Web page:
The end of the Civil War brought several firsts for African Americans. Most notably is the election to local, state and federal offices. From the state legislature to the United States Congress, African American North Carolinians served their nation in political positions. Earl Ijames, Curator of Agriculture and African American History from the state museum in Raleigh, presents chronology ofthe many African American men who, for the first time, legally entered politics on behalf of their race.
This presentation coincides with the museum’s newest special exhibit, Freedom! A Promise Disrupted: North Carolina 1862-1901. The exhibit provides accounts of the newly freedmen who entered politics and represented the issues and concerns faced by all African Americans during Reconstruction. “North Carolina suffered under slavery for two hundred years until the 13th Amendment was ratified in 1865,” said Ijames. “After the Civil War formerly enslaved people formed families, established churches, educational institutions and communities for the first time in history only to see racism and segregation reverse those gains by the turn of the 20th century.”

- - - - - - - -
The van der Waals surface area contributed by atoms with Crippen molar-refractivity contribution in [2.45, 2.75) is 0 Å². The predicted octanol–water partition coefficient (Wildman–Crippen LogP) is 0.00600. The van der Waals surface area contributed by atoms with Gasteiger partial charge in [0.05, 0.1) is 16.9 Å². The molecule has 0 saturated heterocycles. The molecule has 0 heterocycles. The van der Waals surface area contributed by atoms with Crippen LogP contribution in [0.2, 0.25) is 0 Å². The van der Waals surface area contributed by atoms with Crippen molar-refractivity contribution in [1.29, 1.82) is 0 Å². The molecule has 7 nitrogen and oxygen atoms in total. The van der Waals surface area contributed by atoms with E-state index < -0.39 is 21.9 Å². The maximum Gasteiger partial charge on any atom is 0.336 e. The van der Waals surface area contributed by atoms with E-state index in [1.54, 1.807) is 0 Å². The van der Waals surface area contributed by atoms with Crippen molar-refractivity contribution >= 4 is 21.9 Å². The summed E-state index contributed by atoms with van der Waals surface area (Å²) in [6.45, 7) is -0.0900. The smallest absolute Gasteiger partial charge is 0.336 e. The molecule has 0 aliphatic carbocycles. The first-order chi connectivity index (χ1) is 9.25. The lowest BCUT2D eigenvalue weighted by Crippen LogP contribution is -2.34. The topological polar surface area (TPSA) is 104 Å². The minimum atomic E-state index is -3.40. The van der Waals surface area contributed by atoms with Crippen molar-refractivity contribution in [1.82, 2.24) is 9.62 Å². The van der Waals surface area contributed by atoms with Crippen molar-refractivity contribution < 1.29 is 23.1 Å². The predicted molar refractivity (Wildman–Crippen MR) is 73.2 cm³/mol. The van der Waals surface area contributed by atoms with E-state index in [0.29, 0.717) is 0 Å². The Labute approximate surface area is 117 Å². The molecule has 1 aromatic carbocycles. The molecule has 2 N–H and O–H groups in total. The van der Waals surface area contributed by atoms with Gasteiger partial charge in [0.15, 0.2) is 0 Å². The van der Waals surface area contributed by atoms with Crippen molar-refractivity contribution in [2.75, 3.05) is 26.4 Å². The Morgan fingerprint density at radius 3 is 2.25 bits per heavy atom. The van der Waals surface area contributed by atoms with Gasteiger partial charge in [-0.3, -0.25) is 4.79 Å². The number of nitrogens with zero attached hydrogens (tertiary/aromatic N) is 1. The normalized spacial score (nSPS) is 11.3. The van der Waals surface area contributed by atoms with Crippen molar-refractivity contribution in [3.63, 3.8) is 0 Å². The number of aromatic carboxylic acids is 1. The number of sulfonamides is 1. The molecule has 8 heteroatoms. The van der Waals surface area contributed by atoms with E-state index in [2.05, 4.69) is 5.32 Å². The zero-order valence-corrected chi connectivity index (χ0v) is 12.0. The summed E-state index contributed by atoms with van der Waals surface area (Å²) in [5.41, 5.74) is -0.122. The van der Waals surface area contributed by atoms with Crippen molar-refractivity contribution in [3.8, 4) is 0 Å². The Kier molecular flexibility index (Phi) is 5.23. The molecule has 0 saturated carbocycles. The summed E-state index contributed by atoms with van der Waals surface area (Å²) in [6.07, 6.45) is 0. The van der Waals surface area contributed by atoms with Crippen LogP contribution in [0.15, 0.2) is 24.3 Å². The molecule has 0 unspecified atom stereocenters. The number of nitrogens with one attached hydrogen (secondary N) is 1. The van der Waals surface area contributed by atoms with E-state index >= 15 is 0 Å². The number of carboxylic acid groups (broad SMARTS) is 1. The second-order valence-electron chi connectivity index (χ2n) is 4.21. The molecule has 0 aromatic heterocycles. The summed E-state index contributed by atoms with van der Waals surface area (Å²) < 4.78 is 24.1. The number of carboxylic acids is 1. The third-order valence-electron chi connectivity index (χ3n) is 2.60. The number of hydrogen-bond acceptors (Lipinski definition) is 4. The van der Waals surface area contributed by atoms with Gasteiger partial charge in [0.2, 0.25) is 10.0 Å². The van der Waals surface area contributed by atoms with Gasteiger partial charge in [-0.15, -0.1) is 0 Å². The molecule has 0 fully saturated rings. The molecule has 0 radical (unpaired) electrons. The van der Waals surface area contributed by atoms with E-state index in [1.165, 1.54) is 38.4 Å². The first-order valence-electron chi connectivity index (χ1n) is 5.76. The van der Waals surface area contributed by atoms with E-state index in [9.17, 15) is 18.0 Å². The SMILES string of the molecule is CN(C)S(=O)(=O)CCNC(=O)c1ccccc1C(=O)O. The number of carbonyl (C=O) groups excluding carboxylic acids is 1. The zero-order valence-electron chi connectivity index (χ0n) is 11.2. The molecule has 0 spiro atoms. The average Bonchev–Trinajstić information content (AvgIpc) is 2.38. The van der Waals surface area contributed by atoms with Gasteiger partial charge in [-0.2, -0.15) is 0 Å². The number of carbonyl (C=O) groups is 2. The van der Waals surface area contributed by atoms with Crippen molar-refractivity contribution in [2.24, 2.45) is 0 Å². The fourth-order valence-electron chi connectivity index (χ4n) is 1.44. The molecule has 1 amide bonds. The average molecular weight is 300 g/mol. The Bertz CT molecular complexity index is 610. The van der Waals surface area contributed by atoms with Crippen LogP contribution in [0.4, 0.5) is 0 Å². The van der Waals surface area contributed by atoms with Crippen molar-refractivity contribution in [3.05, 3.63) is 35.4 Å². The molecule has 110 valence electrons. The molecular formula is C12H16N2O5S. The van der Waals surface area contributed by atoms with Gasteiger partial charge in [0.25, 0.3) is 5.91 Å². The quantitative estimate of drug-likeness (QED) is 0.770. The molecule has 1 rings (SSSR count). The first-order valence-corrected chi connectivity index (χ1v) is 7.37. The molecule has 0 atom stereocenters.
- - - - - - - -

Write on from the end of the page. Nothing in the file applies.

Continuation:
Include in your Black History Month celebration this event and viewing the special exhibit, Freedom! A Promise Disrupted: North Carolina 1862-1901, before or after Ijames’ presentation. Supplement your evening of knowledge with one of the many books on Black history in the Museum Shop.